Are we in the middle of a May media blitz?
With every day and every hour summoning new headlines, push alerts, and tweets, it's easy to get lost. CNNMoney media reporters Oliver Darcy and Hadas Gold and CNNMoney tech reporter Dylan Byers joined Brian Stelter on this week's Reliable Sources podcast to highlight the week's main media stories -- and some that may have been overlooked.
Here are just a few stories highlighted on the podcast:
Trump's threat to pull press credentials
President Donald Trump took to Twitter on Wednesday to suggest pulling credentials for journalists and complain that network news coverage of his presidency is "negative (Fake)."
Byers called the move a "head fake," arguing that the threat "feels like the sort of thing that the Trump administration throws out there... to get a rise out of the press, get the alarm bells ringing, distract perhaps from the sort of bigger questions." The "hard dance" of reporting on Trump's threats, he said, is having to cover them responsibly "without giving it too much oxygen."
Trump did ban outlets including Politico and the Washington Post during the campaign. And his newest threat hasn't gone uncritiqued by some of his allies. Matt Drudge, Darcy mentioned, spoke out against Trump's threats, fearing the licensing of journalists and precedents set for the future. "It's not unwarranted to wonder, if Trump starts selecting which outlets are in the briefing now, what happens [in] future administrations?" Darcy said.
Gold said she found press secretary Sarah Sanders' response to Trump's tweet "stunning."
"You can't say that you're standing for a free press while the president of the country is talking about how he wants to pull media credentials," she said. "That just doesn't work."
Pressure from Salem executives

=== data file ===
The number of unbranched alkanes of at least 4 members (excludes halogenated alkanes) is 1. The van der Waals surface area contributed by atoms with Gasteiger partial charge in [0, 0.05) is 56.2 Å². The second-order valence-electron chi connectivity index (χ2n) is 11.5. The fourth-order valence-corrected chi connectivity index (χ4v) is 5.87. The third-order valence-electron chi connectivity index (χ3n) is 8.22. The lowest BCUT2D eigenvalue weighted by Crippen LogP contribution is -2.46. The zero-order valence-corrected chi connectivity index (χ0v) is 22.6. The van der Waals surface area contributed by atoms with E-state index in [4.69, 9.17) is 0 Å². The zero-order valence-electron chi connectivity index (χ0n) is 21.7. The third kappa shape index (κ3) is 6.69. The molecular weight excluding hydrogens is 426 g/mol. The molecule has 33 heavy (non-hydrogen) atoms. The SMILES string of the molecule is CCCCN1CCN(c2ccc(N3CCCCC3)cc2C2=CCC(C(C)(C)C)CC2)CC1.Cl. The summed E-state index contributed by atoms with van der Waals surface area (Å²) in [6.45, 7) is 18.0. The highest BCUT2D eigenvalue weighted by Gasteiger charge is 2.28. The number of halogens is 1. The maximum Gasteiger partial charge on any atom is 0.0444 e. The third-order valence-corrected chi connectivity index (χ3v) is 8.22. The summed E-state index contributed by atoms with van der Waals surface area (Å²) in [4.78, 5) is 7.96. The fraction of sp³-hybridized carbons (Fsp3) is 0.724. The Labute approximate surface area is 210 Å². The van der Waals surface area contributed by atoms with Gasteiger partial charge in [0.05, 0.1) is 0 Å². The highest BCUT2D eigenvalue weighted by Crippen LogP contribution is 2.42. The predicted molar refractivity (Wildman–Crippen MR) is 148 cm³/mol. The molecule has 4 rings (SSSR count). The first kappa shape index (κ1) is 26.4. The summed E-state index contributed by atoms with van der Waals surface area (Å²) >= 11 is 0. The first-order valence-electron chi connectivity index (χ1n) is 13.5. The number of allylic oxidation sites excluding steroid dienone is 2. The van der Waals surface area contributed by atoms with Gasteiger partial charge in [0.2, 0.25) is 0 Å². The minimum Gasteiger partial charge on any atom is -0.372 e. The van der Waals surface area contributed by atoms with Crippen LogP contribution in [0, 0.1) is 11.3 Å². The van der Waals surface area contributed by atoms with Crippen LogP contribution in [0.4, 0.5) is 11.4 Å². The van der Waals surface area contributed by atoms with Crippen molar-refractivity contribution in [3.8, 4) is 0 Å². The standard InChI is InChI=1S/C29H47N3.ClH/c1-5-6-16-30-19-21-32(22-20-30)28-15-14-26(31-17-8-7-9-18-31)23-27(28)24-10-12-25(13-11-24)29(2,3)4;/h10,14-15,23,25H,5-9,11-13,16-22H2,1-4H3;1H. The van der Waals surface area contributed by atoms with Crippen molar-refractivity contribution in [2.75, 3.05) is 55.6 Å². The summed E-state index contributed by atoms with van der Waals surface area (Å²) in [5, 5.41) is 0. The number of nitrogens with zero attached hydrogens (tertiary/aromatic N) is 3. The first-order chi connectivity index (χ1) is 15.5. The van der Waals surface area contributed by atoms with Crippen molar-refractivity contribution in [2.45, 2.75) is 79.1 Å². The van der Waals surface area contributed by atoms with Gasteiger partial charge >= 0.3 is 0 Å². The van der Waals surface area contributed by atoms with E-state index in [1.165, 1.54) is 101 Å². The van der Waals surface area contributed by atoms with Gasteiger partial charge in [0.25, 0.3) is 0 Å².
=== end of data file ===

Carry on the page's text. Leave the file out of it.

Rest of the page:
Gold and Darcy reported that executives within the conservative company Salem Media Group pushed their radio talent to "cover Donald Trump more favorably during the 2016 presidential campaign," according to emails sent to former "The Morning Answer" co-hosts Elisha Krauss and Ben Shapiro.
Gold said Krauss believes she was fired for refusing to play the game. "She said, 'Look I was hired to give my opinion, and Salem gives the impression that they have a... diverse group of people giving their opinions and are being honest about how they actually feel.' And what she said is it is a fa-ade. They were just puppeteering behind the scenes what their hosts say because of what the people at the top believe."
Michael Medved and Hugh Hewitt were also pressured, according to emails, Gold said. Hewitt denied being pressured to change his position in a text message to CNNMoney.
The war over Fox
Disney's been gunning to buy most of Rupert Murdoch's Fox, but the "new twist," Stelter said, "is that Comcast is really getting serious about trying to come in and crash this party."
While Disney offered $52.4 billion to acquire the majority of 21st Century Fox assets, Comcast has offered $60 billion. Now, Disney is deciding whether to counter-counter-offer.
"Whoever comes out the victor in this battle is going to all of a sudden have an immense, massive library of content, film, television that is really going to give them an edge in terms of the Hollywood race to sort of be the biggest, best media company out there, as they compete with the tech companies up in Silicon Valley," Byers said.
He added he spoke to an executive in Hollywood who believes that within the next 10 years, there will only be eight media companies. "Disney isn't among those," he said. "So companies we think of as massive media conglomerates, those too can be subsumed."